The other problem when people criticize the manager is that they don’t consider the alternative to the decision. For example, do you think Girardi really wanted to bat Steve Pearce 4th and Russell Matin 5th against the two in the Toronto series? What were his alternatives? Curtis Granderson? Jayson Nix? Andruw Jones? None of them are much better. Another example was on Sunday. Girardi was heavily criticized for leaving Phil Hughes in to face Mark Reynolds in the 6th innings. Hughes was showing signs of tiring, but with the state of the current bullpen can Girardi really be blamed for wanting to get everything he could have out of him? Once again the alternative of turning to somebody like Cody Eppley, Clay Rapada, or Cory Wade is not anymore endearing in a close game. The fact that Girardi does not have many good options to turn to is due to injuries and the fact that Brian Cashman has not given him good enough replacements.
With the platoon heavy roster Girardi has been handed there is nothing he could have done to stop the egregious hitting the last couple of weeks. He is also not responsible for not upgrading the outfield or bullpen situation enough at the trade deadline when there were obvious signs that they needed to be. It may not be Cashman’s fault either, because he might have been under a mandate from ownership not to add significant payroll. However, he is responsible for the talent on the field and it has just not been good enough lately. Injuries are a huge factor that should not be dismissed. I am not using them as an excuse, but it is just a reality that they have killed this team. The only teams who you can say have endured the kind of injuries the Yankees have are Toronto and Boston and looked at what happened to those teams this season. However, Cashman should have gone to some younger guys quicker while the veteran replacements were floundering.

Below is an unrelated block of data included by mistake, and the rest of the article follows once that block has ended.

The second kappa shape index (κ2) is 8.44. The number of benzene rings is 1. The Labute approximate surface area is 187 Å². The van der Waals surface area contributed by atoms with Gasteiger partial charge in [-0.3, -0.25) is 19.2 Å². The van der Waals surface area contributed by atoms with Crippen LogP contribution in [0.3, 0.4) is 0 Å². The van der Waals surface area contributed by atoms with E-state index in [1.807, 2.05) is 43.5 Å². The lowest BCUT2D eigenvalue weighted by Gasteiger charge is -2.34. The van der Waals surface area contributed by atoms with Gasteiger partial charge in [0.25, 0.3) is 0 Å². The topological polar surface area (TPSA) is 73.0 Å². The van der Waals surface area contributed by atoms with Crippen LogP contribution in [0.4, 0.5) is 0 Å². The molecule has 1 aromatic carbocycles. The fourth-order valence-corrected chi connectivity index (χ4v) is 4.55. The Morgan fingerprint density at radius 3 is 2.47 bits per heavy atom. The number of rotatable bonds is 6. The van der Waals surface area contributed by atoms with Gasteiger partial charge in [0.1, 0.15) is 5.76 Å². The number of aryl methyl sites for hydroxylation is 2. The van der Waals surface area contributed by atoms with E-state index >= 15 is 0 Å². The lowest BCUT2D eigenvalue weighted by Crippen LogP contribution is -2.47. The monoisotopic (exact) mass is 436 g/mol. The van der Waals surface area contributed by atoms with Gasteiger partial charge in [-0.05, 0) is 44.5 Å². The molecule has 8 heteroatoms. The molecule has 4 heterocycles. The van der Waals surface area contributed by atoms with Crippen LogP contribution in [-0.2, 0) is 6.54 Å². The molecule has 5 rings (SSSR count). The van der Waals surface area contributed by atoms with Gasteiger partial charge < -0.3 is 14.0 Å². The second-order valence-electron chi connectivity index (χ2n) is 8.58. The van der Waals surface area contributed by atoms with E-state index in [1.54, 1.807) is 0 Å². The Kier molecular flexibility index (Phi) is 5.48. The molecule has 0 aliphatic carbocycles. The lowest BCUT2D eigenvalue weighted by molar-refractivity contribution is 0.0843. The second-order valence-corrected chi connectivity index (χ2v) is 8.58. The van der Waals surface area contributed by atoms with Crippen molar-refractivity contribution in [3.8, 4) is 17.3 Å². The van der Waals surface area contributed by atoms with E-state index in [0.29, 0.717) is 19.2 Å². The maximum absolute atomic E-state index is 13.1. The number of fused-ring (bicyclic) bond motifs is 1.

People get frustrated when Girardi says the same thing after every loss, but it is the right approach to take in the media. The complete opposite has taken place in Boston with Bobby Valentine and the results have been disastrous. If Girardi changed his approach now and started to rip players in the media he would just create more commotion then there already is. A perfect example is how Girardi defended Robinson Cano after he did not hustle on Monday. The right approach was to rip Cano privately about it but downplay it to the media so it does not become an even bigger issue. We have no idea what happens privately, so it is wrong to say Girardi does not have enough sense of urgency based on his media comments. I learned by reading Girardi: Passion in Pinstripes by Kevin Kernan how much the players really appreciate how he goes to battle for them. They love the atmosphere he creates in the clubhouse and a lot of them would run through walls for him.
Hopefully that relationship between Girardi and his players can get them through this tough time. Girardi is not one of the top managers in baseball, but he is far from one of the worst. At this point he is the least of their issues. People should be focusing more on the flaws of the roster than the flaws of the manager.